Spirits
Mezcal 101

By

We’re willing to bet good money that you’ve indulged in tequila on more than one occasion — or perhaps even overindulged. But you might not be as familiar with what we like to think of as tequila’s older, smokier and all-around more mature brother: mezcal. Over the past decade, mezcal has experienced a surge in popularity outside of its native Mexico, and our cocktails and palates are better for it. It’s quickly gone from behind-the-bar curiosity to top shelf spirit.

A quick note to remember as we talk mezcal: Technically, all tequila is a mezcal, but not all mezcal is tequila. (It’s the boozy version of the old math adage "All squares are rectangles, but not all rectangles are squares.")

The History of Mezcal

Mezcal comes from the Nahuatl words metl and ixcalli, which together mean “oven cooked agave.” Centuries before the Spanish set foot in Mexico, indigenous people were using the agave plant both as a sweetener and to make pulque, a fermented alcohol. When the Spanish arrived, they brought distillation expertise, which came in handy when a trade route between Mexico and Manilla supplied them with stills. But they didn’t have the grapes to make brandy as they were accustomed. Lucky for them, the agave plant was there to offer its juices. After the first mezcals were made on the west coast in the 1500s, it didn’t take long for the spirit to spread throughout the country. Where there were Spanish settlers, there was mezcal.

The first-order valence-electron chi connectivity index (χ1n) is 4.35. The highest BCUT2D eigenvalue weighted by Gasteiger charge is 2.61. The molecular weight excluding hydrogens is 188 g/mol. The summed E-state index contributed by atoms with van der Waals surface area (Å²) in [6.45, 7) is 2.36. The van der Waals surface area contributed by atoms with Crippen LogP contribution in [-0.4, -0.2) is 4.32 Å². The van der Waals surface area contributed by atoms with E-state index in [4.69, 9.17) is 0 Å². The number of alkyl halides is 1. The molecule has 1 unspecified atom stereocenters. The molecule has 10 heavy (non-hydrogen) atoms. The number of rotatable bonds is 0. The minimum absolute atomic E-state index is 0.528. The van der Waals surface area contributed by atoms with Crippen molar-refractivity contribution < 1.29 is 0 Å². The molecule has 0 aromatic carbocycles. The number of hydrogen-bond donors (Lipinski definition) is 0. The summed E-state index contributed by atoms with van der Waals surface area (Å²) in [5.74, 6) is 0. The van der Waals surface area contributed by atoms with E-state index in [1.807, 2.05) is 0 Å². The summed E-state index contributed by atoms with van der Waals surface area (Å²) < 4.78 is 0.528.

Mezcal did experience some hiccups over the years. The spirit was prohibited by many Spanish rulers. Some believed it could cause trouble, while others simply believed it was inferior to other drinks. In the 18th century, King Carlos III banned all alcohol production in the Mexican colony, hoping to boost the sales of Spanish products instead. The ban was lifted some 10 years later when a descendant of the Cuervo family was allowed to distill on his property near the town of Tequila.

How Is Mezcal Made?

Whereas tequila must be made specifically from blue agave, mezcal can be made from any of the 150 agave species native to Mexico and even a blend of different types. But five kinds are the most commonly used.

Espadín: The most common agave, used to produce 90 percent of mezcals. Often found in Oaxaca, it’s the grandfather to blue agave (which is why mezcals made from it might taste familiar to seasoned tequila drinkers) and one of the hardiest species of succulent. It also has a high sugar content, so mezcals made with espadín tend to be fruitier and more floral.

Tobalá: A super-rare type of agave, tobalá only grows on rocky terrain at high elevations in Oaxaca. To make things more difficult, it doesn’t reproduce on its own. Instead, the plant relies on birds and bats to spread its seed. Mezcals produced from tobalá agave tend to be earthier, smokier and pricier because of the plant’s rarity. Tobalá agave can take up to 15 years to mature, with a piña that yields only one or two bottles of mezcal.

Arroqueño: A type of agave that produces floral, green mezcals, which sometimes finish on a spicy or bitter chocolate note.

Tobaziche: Often harvested wild rather than cultivated, this type of agave produces herbal, savory mezcals.

Tepeztate: A wild agave that can take up to three decades to reach full maturity. Tepeztate is clearly ready when bright yellow flowers bloom at the tips of its stems.

Some agave is farmed, but most plants grow wild in the countryside. They take about eight years to mature. Once they’re ripe for harvesting, the leaves are stripped away, leaving only the heart or piña. Mezcal producers cook the piña in cone-shaped pits lined with stones or bricks. As the piñas roast over a wood fire for two to three days, the sugars in the agave caramelize, giving mezcal its signature smoky flavor.